Boxing History, This Day in Boxing

Jack Johnson KOs Jim Jeffries – Retains Heavyweight Crown This Day July 4, 1910


Jack Johnson KOs Jim Jeffries – Retains Heavyweight Crown This Day July 4, 1910


  • James J. Jeffries 227 lbs
  • Jack Johnson 208 lbs
  • TKO at 2:20 in round 15 of 45
  • Reno, Nevada, USA
  • Referee: Tex Rickard




Billed by promoter Tex Rickard as “The Fight of the Century” (the second time he had used that label.)

Jack Johnson became the Colored Heavyweight Champion of the World in 1903. However, unsatisfied with his accomplishment, Johnson entered the San Francisco saloon owned and operated by the World Heavyweight Champion, James J. Jeffries, and challenged Jeffries to defend his title against him. Jeffries refused Johnson’s challenge and explained: “I won’t meet you in the ring because you’ve got no name and we won’t draw flies. But I’ll go downstairs to the cellar with you and lock the door from the inside. And the one who comes out with the key will be the champ.” When Johnson expressed doubt about Jeffries’ sincerity, Jeffries assured him that he was serious and that he was prepared to fight him immediately. Johnson reportedly turned and walked away.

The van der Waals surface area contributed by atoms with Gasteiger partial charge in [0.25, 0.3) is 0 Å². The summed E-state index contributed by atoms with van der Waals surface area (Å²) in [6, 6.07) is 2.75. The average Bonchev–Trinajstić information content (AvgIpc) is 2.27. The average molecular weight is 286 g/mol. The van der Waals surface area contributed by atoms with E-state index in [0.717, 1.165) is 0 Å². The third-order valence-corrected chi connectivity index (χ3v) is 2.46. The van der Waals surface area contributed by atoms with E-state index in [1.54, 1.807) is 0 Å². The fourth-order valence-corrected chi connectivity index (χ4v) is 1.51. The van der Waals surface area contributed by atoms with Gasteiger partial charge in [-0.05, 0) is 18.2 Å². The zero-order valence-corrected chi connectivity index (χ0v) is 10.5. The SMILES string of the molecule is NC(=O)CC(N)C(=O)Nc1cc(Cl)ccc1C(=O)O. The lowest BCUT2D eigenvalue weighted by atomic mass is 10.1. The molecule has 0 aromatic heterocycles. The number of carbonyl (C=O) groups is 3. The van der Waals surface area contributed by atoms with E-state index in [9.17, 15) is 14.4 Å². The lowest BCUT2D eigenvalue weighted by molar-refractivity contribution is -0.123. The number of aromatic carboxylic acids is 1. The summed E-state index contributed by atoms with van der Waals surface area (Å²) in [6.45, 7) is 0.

After Johnson won the decision over Tommy Burns to win the World Heavyweight Championship on December 26, 1908, Jeffries was persuaded to come out of retirement to fight Johnson. Jeffries had not fought since August 1904, almost six years previously, and his weight had ballooned to over 300 pounds.

The purse was $101,000. Originally, the winner was to get 75% and the loser 25%. Five days before the fight, Johnson proposed changing it to an even 50/50 split. Jeffries suggested a 60/40 split, which Johnson accepted. Each fighter was given a $10,000 signing bonus. Jeffries was given $66,666 for movie rights and Johnson was given $50,000.

Jeffries opened as a 10-7 favorite. Odds climbed as high as 2½-1 for Jeffries.

The fight was to take place in San Francisco, until California’s governor, James Gillett, stepped in with less than three weeks to go. Boxing was still banned in many states, and church groups had pressured him to stop it on moral and religious grounds. Promoter Tex Rickard acted swiftly and moved the bout to Reno, where prizefighting was legal and several east-west railroads met.

There were rumors of a fix, and Nevada Governor Denver Dickerson demanded an assurance from Rickard that the fight be fair, not fixed.

Noted storyteller Bert Sugar wrote: “When the fight moved from California to Nevada, the ‘arrangement’ that Jeffries would win was called off. Johnson had sent him word that he was no longer bound by the secret prefight agreement to ‘go in the tank.’ Now it was ‘best man wins,’ and Jeff knew before he entered the ring that Johnson was that best man.” [There is no hard evidence to support this tale.]

Ed (Gunboat) Smith, who boxed an exhibition with Johnson in 1909, told author Peter Heller, “Jeffries didn’t think he could win on the level. He thought it was all fixed.” Smith said Johnson informed Jeffries the night before the fight that he wasn’t going to take a dive, and Jeffries “didn’t sleep all night.”